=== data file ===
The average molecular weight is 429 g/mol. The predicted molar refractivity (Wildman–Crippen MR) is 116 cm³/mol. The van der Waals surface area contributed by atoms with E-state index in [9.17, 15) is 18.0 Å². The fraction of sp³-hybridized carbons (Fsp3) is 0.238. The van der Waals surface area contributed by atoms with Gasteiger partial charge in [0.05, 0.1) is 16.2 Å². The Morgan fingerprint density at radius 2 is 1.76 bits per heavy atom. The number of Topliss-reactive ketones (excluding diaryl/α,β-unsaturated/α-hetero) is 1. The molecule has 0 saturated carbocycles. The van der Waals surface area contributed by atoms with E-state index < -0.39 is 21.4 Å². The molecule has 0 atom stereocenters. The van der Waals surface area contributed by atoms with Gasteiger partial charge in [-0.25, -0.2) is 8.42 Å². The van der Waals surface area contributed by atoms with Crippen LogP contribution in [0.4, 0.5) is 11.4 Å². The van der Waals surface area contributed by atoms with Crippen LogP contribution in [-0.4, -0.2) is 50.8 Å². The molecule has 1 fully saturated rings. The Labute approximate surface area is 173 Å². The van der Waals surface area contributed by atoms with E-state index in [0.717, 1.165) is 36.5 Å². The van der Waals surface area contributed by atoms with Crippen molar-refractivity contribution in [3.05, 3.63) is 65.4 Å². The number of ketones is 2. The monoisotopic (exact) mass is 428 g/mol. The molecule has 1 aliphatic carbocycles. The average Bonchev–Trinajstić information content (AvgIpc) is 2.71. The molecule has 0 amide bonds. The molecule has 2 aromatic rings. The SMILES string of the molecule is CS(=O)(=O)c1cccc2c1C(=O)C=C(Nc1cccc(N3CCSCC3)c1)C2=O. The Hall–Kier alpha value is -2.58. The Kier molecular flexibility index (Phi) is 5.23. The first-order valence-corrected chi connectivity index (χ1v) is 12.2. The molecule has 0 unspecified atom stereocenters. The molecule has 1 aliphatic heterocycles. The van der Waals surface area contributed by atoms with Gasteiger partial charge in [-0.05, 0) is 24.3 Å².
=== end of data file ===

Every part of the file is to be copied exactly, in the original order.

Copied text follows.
The average molecular weight is 429 g/mol. The predicted molar refractivity (Wildman–Crippen MR) is 116 cm³/mol. The van der Waals surface area contributed by atoms with E-state index in [9.17, 15) is 18.0 Å². The fraction of sp³-hybridized carbons (Fsp3) is 0.238. The van der Waals surface area contributed by atoms with Gasteiger partial charge in [0.05, 0.1) is 16.2 Å². The Morgan fingerprint density at radius 2 is 1.76 bits per heavy atom. The number of Topliss-reactive ketones (excluding diaryl/α,β-unsaturated/α-hetero) is 1. The molecule has 0 saturated carbocycles. The van der Waals surface area contributed by atoms with E-state index < -0.39 is 21.4 Å². The molecule has 0 atom stereocenters. The van der Waals surface area contributed by atoms with Gasteiger partial charge in [-0.25, -0.2) is 8.42 Å². The van der Waals surface area contributed by atoms with Crippen LogP contribution in [0.4, 0.5) is 11.4 Å². The van der Waals surface area contributed by atoms with Crippen LogP contribution in [-0.4, -0.2) is 50.8 Å². The molecule has 1 fully saturated rings. The Labute approximate surface area is 173 Å². The van der Waals surface area contributed by atoms with E-state index in [0.717, 1.165) is 36.5 Å². The van der Waals surface area contributed by atoms with Crippen molar-refractivity contribution in [3.05, 3.63) is 65.4 Å². The number of ketones is 2. The monoisotopic (exact) mass is 428 g/mol. The molecule has 1 aliphatic carbocycles. The average Bonchev–Trinajstić information content (AvgIpc) is 2.71. The molecule has 0 amide bonds. The molecule has 2 aromatic rings. The SMILES string of the molecule is CS(=O)(=O)c1cccc2c1C(=O)C=C(Nc1cccc(N3CCSCC3)c1)C2=O. The Hall–Kier alpha value is -2.58. The Kier molecular flexibility index (Phi) is 5.23. The first-order valence-corrected chi connectivity index (χ1v) is 12.2. The molecule has 0 unspecified atom stereocenters. The molecule has 1 aliphatic heterocycles. The van der Waals surface area contributed by atoms with Gasteiger partial charge in [-0.05, 0) is 24.3 Å².